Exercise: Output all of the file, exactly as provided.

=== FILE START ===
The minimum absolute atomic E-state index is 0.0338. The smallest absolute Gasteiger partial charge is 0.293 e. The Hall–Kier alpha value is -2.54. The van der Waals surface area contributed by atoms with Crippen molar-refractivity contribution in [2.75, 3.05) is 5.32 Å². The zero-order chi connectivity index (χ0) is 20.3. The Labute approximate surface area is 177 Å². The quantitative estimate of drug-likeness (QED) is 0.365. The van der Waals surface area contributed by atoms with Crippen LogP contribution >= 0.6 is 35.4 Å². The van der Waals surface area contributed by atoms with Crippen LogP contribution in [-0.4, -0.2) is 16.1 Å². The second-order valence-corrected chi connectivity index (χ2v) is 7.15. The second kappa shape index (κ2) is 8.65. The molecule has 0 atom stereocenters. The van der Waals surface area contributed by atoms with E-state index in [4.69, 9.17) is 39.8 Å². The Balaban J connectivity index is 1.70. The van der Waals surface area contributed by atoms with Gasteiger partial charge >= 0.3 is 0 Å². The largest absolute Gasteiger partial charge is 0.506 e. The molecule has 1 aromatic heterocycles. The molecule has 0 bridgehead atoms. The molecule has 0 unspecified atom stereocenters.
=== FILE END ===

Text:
The minimum absolute atomic E-state index is 0.0338. The smallest absolute Gasteiger partial charge is 0.293 e. The Hall–Kier alpha value is -2.54. The van der Waals surface area contributed by atoms with Crippen molar-refractivity contribution in [2.75, 3.05) is 5.32 Å². The zero-order chi connectivity index (χ0) is 20.3. The Labute approximate surface area is 177 Å². The quantitative estimate of drug-likeness (QED) is 0.365. The van der Waals surface area contributed by atoms with Crippen LogP contribution >= 0.6 is 35.4 Å². The van der Waals surface area contributed by atoms with Crippen LogP contribution in [-0.4, -0.2) is 16.1 Å². The second-order valence-corrected chi connectivity index (χ2v) is 7.15. The second kappa shape index (κ2) is 8.65. The molecule has 0 atom stereocenters. The van der Waals surface area contributed by atoms with E-state index in [4.69, 9.17) is 39.8 Å². The Balaban J connectivity index is 1.70. The van der Waals surface area contributed by atoms with Gasteiger partial charge >= 0.3 is 0 Å². The largest absolute Gasteiger partial charge is 0.506 e. The molecule has 1 aromatic heterocycles. The molecule has 0 bridgehead atoms. The molecule has 0 unspecified atom stereocenters.